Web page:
One of the most common requests for help received here – family research – often results in a descent down a rabbit hole on a search that the questioner hopes will reveal some historical truth about their ancestor. That search seldom has had as satisfying an end as this one.
Last week Richard E. Shaw emailed me from his home in North Carolina to tell about a visit to Riverton he had made in October in a quest to find out more about the Dreer Nursery since William F. Dreer employed Shaw’s great grandfather, John Shaw, as superintendent of the Dreer estate in Rosemont, PA from 1900 to 1922. Another ancestor, Joseph Shaw, John Shaw’s brother, worked at Dreer Nursery in the 1910s-20s and resided in Riverton and later in Palmyra.
John Shaw, whose stated profession was “Gardener,” might have started his association with Dreer as an employee of the Dreer Nursery in Riverton sometime between 1883 and 1895. After immigrating the USA from England in 1882, Shaw may have been living in the Frankford section of Philadelphia or perhaps he resided at or near Riverton. From 1895 to 1900 he worked for Mr. G.G. Green in Woodbury, NJ.
Richard had already gleaned the above information from forays into ancestry.com and help from Gloucester County Historical Society Library, but he hoped to flesh out more details.
Understandably, Richard had some questions:
1) Are the records of Mr. Dreer’s 250 or so employees at Riverton during the 1880s or 1890s?
2) Did employees reside in (or near) Riverton or did some of them commute each day across the Delaware River from Philadelphia?
3) Does anyone happen to know whether the Dreer family papers and/or business records are archived anywhere, such as Riverton or Philadelphia?
4) Is there more than one cemetery in town for me to check next visit?
With Richard’s permission, I highlight here some of our correspondence to explain a bit about our research process.
Searching through our old hometown newspaper collection for “Shaw” yielded over 240 results – it’s a common surname. Halfway through, most results were not relevant. However, I found a few for John or Joseph and sent Richard a few news clippings that looked promising and answered his questions.
I wrote, “Regarding your questions:
#1 – I ONLY WISH we had Dreer employee and business records.
#2 Yes, many Dreer Nursery employees lived locally – probably most.
#3 If anyplace was given company records, Cornell Univ. makes a good suspect. There is a William Frederick Dreer Scholarship there.
#4 There is no cemetery within the Borough. Morgan in Palmyra and Westfield in Cinnaminson are likely ones to try.
Richard replied, “Thank you so very much for navigating that rabbit hole on my behalf. I am most grateful… The Joseph Shaw obit that you shared was spot on.”
We agreed to keep each other apprised of further developments and then Richard did the classiest thing… he used the PayPal button at left to make a donation to the Society!
His comment about the donation reads:
I am grateful for the fine assistance provided to me via email by John McCormick, helping me search for my great grandparents in the Riverton and Woodbury areas. Also for his gem of a ppt presentation about the former Dreer Nursery at Riverton.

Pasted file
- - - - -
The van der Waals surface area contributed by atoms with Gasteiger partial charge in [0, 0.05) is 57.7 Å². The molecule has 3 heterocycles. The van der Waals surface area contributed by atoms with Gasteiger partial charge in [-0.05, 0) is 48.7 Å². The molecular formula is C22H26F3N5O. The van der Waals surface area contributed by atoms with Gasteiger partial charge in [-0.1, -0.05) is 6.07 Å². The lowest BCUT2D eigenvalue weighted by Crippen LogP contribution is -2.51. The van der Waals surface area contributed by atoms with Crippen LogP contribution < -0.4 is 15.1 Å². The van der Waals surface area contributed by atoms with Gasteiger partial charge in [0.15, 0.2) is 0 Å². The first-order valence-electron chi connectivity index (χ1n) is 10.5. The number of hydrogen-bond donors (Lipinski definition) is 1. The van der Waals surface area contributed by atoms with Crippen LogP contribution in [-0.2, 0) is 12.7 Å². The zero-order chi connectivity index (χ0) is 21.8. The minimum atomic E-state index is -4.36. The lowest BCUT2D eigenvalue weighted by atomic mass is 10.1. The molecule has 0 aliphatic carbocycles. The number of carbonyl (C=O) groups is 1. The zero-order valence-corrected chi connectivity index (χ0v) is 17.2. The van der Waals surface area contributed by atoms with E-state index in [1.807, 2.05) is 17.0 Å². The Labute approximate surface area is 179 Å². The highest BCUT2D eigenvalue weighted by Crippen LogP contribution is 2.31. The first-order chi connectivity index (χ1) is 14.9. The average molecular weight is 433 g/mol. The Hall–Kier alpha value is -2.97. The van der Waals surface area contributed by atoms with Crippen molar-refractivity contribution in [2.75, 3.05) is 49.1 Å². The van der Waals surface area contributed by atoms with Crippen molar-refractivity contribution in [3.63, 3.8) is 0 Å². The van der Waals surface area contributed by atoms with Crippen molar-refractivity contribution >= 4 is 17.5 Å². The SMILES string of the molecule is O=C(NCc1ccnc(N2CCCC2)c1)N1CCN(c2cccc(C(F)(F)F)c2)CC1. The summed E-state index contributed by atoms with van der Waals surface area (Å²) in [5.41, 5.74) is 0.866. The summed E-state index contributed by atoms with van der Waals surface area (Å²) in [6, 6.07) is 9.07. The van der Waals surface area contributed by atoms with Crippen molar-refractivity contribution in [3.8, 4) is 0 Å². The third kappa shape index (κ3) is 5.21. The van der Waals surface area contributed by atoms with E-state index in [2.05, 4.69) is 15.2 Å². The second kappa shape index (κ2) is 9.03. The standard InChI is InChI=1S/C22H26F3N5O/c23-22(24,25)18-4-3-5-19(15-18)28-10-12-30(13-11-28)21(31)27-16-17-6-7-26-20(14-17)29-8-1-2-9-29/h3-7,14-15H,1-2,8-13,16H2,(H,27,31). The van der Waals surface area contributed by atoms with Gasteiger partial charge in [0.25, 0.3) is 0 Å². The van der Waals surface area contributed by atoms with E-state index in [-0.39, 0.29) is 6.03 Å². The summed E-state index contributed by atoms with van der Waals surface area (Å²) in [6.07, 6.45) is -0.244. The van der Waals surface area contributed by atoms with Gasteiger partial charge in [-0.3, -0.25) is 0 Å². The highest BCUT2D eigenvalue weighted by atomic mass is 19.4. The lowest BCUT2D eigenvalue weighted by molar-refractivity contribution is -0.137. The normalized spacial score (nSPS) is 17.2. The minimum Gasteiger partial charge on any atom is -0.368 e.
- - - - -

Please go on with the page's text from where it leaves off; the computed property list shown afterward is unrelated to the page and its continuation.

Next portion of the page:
We continued corresponding and when I found some more results, I sent him this:
Maybe nothing below. Just trying to follow breadcrumbs…
(Google) searching for John+Shaw+Florist… see middle col., bottom, near GRAND PRIZE.
I thought we might be on to something with Shaw and chrysanthemum culture, so I searched further for John+Shaw+chrysanthemum and found more accounts of his prize-winning flowers in old trade journals.
The trade journals also listed other employers. Click on each image caption to view the source material.
That American Florist page mentions John and Joseph Shaw five times.
Lots of searchable Dreer catalogs online. I hoped to find a mention of Shaw, but no luck.
Have you tried searching for a connection to the Pennsylvania Horticultural Society or Radnor Historical Society? Radnor High School has an award named for Dreer.
After several email exchanges with attachments between us, Richard concluded with…
…your most recent email included two additional clippings I had not received, including the one from the Philadelphia Inquirer. Each of these helps fill gaps in our family information. I’m very pleased and am grateful for your assistance.
Your search unearthed much more than bread crumbs. You’ve provided several meals worth of information for me to chew on and digest. You found my great grandfather showing his chrysanthemums at several flower shows, and winning awards!. And, you’ve revealed that he was employed by G.G. Green (of Woodbury, NJ) many years sooner than I had known from previous documentation (1889, rather than 1895). So you have helped add color and close temporal gaps in my knowledge. In addition, you found that John Shaw in 1887 had been employed by another prominent Philadelphian, Clarence Howard Clark. So, in addition, you have pointed me in other directions for additional information.
I thank Richard Shaw for his generous donation and for allowing us to share this experience with our readers.
Please know that we welcome submissions of information and images from the public.
Indeed, much of what you encounter here is the result of contributions from scores of persons who have helped us document local history.